The fact that I have no remedy for all the sorrows of the world is no reason for my accepting yours. It simply supports the strong probability that yours is a fake.
Unquestionably, there is progress. The average American now pays twice as much in taxes as he formerly got in wages.
The truth is that the average schoolmaster, on all the lower levels, is and always must be essentially and next door to an idiot, for how can one imagine an intelligent man engaging in so puerile an avocation?
Lying is not only excusable; it is not only innocent; it is, above all, necessary and unavoidable. Without the ameliorations that it offers, life would become a mere syllogism and hence too metallic to be borne.
The truth that survives is simply the lie that is pleasantest to believe.
I believe in only one thing: liberty; but I do not believe in liberty enough to want to force it upon anyone.
The idea that leisure is of value in itself is only conditionally true. The average man simply spends his leisure as a dog spends it. His recreations are all puerile, and the time supposed to benefit him really only stupefies him.
Say what you will about the Ten Commandments, you must always come back to the pleasant fact that there are only ten of them.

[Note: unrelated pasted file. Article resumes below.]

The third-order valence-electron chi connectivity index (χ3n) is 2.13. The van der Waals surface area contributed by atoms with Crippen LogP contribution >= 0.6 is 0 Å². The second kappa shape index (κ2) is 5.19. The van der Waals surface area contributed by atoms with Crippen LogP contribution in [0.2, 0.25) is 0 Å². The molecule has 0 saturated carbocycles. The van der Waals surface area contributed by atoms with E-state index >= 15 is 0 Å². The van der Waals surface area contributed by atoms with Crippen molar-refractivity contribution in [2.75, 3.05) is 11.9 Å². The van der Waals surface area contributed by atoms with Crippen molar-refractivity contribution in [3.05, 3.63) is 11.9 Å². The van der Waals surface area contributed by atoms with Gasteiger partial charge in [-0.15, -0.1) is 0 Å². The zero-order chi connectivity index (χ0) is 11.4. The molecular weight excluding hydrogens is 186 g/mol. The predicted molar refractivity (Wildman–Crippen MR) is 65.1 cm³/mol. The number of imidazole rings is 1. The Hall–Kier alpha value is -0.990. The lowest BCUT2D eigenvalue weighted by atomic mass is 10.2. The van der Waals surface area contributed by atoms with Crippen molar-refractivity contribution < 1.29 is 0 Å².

One horse-laugh is worth ten thousand syllogisms. It is not only more effective; it is also vastly more intelligent.
When women kiss it always reminds one of prize-fighters shaking hands.
The penalty for laughing in a courtroom is six months in jail; if it were not for this penalty, the jury would never hear the evidence.
The curse of man, and the cause of nearly all his woe, is his stupendous capacity for believing the incredible.
It is impossible to imagine the universe run by a wise, just and omnipotent God, but it is quite easy to imagine it run by a board of gods. If such a board actually exists it operates precisely like the board of a corporation that is losing money.
There is nothing worse than an idle hour, with no occupation offering. People who have many such hours are simply animals waiting docilely for death. We all come to that state soon or late. It is the curse of senility.